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Differentiating Imaging Features of Post-lobectomy Right Middle Lobe Torsion

Tamizuddin, Farah; Ocal, Selin; Toussie, Danielle; Azour, Lea; Wickstrom, Maj; Moore, William H; Kent, Amie; Babb, James; Fansiwala, Kush; Flagg, Eric; Ko, Jane P
PURPOSE/OBJECTIVE:The purpose of this study was to identify differences in imaging features between patients with confirmed right middle lobe (RML) torsion compared to those suspected yet without torsion. MATERIALS AND METHODS/METHODS:This retrospective study entailing a search of radiology reports from April 1, 2014, to April 15, 2021, resulted in 52 patients with suspected yet without lobar torsion and 4 with confirmed torsion, supplemented by 2 additional cases before the search period for a total of 6 confirmed cases. Four thoracic radiologists (1 an adjudicator) evaluated chest radiographs and computed tomography (CT) examinations, and Fisher exact and Mann-Whitney tests were used to identify any significant differences in imaging features (P<0.05). RESULTS:A reversed halo sign was more frequent for all readers (P=0.001) in confirmed RML torsion than patients without torsion (83.3% vs. 0% for 3 readers, one the adjudicator). The CT coronal bronchial angle between RML bronchus and bronchus intermedius was larger (P=0.035) in torsion (121.28 degrees) than nontorsion cases (98.26 degrees). Patients with torsion had a higher percentage of ground-glass opacity in the affected lobe (P=0.031). A convex fissure towards the adjacent lobe on CT (P=0.009) and increased lobe volume on CT (P=0.001) occurred more often in confirmed torsion. CONCLUSION/CONCLUSIONS:A reversed halo sign, larger CT coronal bronchial angle, greater proportion of ground-glass opacity, fissural convexity, and larger lobe volume on CT may aid in early recognition of the rare yet highly significant diagnosis of lobar torsion.
PMID: 37732714
ISSN: 1536-0237
CID: 5614062

Deep Learning Denoising of Low-Dose Computed Tomography Chest Images: A Quantitative and Qualitative Image Analysis

Azour, Lea; Hu, Yunan; Ko, Jane P; Chen, Baiyu; Knoll, Florian; Alpert, Jeffrey B; Brusca-Augello, Geraldine; Mason, Derek M; Wickstrom, Maj L; Kwon, Young Joon Fred; Babb, James; Liang, Zhengrong; Moore, William H
PURPOSE/OBJECTIVE:To assess deep learning denoised (DLD) computed tomography (CT) chest images at various low doses by both quantitative and qualitative perceptual image analysis. METHODS:Simulated noise was inserted into sinogram data from 32 chest CTs acquired at 100 mAs, generating anatomically registered images at 40, 20, 10, and 5 mAs. A DLD model was developed, with 23 scans selected for training, 5 for validation, and 4 for test.Quantitative analysis of perceptual image quality was assessed with Structural SIMilarity Index (SSIM) and Fréchet Inception Distance (FID). Four thoracic radiologists graded overall diagnostic image quality, image artifact, visibility of small structures, and lesion conspicuity. Noise-simulated and denoised image series were evaluated in comparison with one another, and in comparison with standard 100 mAs acquisition at the 4 mAs levels. Statistical tests were conducted at the 2-sided 5% significance level, with multiple comparison correction. RESULTS:At the same mAs levels, SSIM and FID between noise-simulated and reconstructed DLD images indicated that images were closer to a perfect match with increasing mAs (closer to 1 for SSIM, and 0 for FID).In comparing noise-simulated and DLD images to standard-dose 100-mAs images, DLD improved SSIM and FID. Deep learning denoising improved SSIM of 40-, 20-, 10-, and 5-mAs simulations in comparison with standard-dose 100-mAs images, with change in SSIM from 0.91 to 0.94, 0.87 to 0.93, 0.67 to 0.87, and 0.54 to 0.84, respectively. Deep learning denoising improved FID of 40-, 20-, 10-, and 5-mAs simulations in comparison with standard-dose 100-mAs images, with change in FID from 20 to 13, 46 to 21, 104 to 41, and 148 to 69, respectively.Qualitative image analysis showed no significant difference in lesion conspicuity between DLD images at any mAs in comparison with 100-mAs images. Deep learning denoising images at 10 and 5 mAs were rated lower for overall diagnostic image quality (P < 0.001), and at 5 mAs lower for overall image artifact and visibility of small structures (P = 0.002), in comparison with 100 mAs. CONCLUSIONS:Deep learning denoising resulted in quantitative improvements in image quality. Qualitative assessment demonstrated DLD images at or less than 10 mAs to be rated inferior to standard-dose images.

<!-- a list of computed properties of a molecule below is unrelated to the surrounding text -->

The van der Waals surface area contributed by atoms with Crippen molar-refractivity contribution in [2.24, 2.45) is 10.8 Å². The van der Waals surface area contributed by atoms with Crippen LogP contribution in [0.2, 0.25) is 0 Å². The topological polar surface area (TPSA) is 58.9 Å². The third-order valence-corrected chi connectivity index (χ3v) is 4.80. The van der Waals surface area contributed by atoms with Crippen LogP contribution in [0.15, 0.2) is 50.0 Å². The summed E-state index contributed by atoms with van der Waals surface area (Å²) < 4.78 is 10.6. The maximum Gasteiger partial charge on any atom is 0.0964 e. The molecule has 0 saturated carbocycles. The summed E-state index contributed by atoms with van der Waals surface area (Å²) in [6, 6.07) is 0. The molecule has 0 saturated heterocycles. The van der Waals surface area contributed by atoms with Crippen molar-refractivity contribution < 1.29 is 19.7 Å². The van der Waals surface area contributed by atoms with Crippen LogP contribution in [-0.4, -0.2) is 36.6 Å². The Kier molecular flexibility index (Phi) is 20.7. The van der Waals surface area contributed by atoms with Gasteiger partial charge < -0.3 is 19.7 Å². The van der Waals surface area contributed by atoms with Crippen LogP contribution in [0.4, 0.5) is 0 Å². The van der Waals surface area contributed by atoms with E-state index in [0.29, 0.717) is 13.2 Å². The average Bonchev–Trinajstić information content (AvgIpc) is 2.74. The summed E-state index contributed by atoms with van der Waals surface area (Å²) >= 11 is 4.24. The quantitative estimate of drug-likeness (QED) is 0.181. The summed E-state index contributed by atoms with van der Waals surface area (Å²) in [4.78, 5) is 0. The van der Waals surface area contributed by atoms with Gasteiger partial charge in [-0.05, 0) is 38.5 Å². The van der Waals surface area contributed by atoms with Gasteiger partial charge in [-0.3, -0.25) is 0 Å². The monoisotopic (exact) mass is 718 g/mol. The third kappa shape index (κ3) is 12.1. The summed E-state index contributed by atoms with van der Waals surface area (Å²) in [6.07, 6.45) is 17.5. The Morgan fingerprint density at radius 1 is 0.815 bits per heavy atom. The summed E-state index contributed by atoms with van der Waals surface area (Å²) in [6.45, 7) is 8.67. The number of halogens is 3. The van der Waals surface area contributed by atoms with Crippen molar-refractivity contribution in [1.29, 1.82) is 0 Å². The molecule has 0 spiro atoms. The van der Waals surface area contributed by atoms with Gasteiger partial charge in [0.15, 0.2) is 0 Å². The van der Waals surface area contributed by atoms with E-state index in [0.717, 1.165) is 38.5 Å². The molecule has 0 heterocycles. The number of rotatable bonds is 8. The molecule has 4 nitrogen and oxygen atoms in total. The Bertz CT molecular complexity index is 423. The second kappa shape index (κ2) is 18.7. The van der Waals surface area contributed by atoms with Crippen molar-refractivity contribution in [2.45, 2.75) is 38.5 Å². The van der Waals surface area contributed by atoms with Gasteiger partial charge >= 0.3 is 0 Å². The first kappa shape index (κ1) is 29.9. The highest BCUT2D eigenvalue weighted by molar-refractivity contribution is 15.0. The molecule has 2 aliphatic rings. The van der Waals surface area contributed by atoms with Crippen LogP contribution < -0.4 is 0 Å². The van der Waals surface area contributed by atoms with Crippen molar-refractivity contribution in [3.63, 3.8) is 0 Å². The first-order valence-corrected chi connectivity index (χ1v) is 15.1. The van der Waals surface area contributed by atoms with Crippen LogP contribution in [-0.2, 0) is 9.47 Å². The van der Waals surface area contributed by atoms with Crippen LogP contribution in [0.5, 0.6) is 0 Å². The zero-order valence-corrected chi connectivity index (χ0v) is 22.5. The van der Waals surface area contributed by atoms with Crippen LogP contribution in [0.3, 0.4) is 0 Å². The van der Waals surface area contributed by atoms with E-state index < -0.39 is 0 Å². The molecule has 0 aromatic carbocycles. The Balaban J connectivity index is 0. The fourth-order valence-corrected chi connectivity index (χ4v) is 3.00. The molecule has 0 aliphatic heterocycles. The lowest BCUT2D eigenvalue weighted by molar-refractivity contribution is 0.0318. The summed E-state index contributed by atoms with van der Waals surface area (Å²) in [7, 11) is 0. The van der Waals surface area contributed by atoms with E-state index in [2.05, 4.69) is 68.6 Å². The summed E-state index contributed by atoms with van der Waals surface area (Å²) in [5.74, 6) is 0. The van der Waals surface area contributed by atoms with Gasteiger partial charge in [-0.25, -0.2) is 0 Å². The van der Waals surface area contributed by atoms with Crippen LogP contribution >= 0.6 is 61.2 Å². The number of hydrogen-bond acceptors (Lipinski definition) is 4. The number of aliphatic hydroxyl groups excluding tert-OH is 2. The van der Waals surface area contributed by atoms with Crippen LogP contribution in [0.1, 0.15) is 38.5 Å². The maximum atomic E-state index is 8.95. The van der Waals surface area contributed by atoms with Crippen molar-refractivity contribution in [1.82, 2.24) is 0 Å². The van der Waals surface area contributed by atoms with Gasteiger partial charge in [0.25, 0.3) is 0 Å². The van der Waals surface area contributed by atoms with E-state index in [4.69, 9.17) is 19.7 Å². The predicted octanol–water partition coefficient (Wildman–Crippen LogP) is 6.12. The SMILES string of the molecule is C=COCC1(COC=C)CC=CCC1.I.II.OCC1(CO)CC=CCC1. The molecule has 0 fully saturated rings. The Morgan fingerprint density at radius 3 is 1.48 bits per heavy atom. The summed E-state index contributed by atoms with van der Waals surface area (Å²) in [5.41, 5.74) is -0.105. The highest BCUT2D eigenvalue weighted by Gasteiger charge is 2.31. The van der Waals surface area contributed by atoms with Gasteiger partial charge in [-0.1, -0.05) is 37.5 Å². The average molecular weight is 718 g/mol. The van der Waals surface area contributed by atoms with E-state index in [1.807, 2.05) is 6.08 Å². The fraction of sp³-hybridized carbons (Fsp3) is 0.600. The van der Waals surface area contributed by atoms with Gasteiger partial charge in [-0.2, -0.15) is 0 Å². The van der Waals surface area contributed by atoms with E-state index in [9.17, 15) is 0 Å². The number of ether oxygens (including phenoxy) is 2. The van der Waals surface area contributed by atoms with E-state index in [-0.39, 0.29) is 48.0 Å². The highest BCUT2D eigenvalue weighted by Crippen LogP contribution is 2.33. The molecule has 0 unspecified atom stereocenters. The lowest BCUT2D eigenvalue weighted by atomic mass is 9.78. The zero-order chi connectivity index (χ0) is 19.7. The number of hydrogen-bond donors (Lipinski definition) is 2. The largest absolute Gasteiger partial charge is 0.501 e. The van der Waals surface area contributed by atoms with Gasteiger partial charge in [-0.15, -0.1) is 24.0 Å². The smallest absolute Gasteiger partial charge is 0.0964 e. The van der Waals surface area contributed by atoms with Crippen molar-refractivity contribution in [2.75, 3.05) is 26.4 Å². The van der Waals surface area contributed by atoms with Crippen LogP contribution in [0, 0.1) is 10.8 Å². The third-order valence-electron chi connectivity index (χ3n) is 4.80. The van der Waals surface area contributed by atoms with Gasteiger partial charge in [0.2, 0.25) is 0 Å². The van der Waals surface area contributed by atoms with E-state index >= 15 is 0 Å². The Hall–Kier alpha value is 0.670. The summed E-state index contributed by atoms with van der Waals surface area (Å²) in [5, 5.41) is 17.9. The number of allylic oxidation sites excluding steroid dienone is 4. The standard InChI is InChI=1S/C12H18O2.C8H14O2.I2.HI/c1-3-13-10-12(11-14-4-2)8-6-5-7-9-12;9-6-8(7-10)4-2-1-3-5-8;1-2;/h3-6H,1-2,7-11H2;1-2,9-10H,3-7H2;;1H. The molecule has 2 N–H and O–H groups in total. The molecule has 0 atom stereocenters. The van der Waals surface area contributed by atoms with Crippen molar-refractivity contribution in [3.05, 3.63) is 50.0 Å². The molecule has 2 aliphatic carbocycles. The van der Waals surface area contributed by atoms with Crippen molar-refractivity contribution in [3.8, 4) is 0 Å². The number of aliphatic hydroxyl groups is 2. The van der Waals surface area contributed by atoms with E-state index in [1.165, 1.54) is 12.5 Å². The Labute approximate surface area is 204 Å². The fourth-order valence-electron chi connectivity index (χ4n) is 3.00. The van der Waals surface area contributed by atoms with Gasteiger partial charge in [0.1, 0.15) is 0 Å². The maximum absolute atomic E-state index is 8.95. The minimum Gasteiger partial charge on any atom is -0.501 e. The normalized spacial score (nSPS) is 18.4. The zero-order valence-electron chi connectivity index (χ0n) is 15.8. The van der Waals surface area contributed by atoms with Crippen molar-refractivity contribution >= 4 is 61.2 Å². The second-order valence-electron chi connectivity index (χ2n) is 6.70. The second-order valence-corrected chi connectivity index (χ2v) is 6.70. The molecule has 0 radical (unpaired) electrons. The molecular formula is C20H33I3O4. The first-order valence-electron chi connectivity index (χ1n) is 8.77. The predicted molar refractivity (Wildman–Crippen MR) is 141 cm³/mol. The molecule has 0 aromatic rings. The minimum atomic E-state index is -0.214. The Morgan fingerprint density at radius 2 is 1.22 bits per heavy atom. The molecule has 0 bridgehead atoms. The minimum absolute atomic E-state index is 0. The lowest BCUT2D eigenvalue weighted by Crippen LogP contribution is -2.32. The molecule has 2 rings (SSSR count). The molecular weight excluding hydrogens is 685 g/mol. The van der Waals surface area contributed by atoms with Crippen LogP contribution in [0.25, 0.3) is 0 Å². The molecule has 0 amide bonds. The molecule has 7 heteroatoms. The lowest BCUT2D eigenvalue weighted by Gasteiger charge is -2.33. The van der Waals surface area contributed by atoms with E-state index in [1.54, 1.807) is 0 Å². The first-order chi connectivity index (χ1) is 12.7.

PMID: 36790870
ISSN: 1532-3145
CID: 5432132

High Incidence of Barotrauma in Patients with COVID-19 Infection on Invasive Mechanical Ventilation

McGuinness, Georgeann; Zhan, Chenyang; Rosenberg, Noah; Azour, Lea; Wickstrom, Maj; Mason, Derek M; Thomas, Kristen M; Moore, William H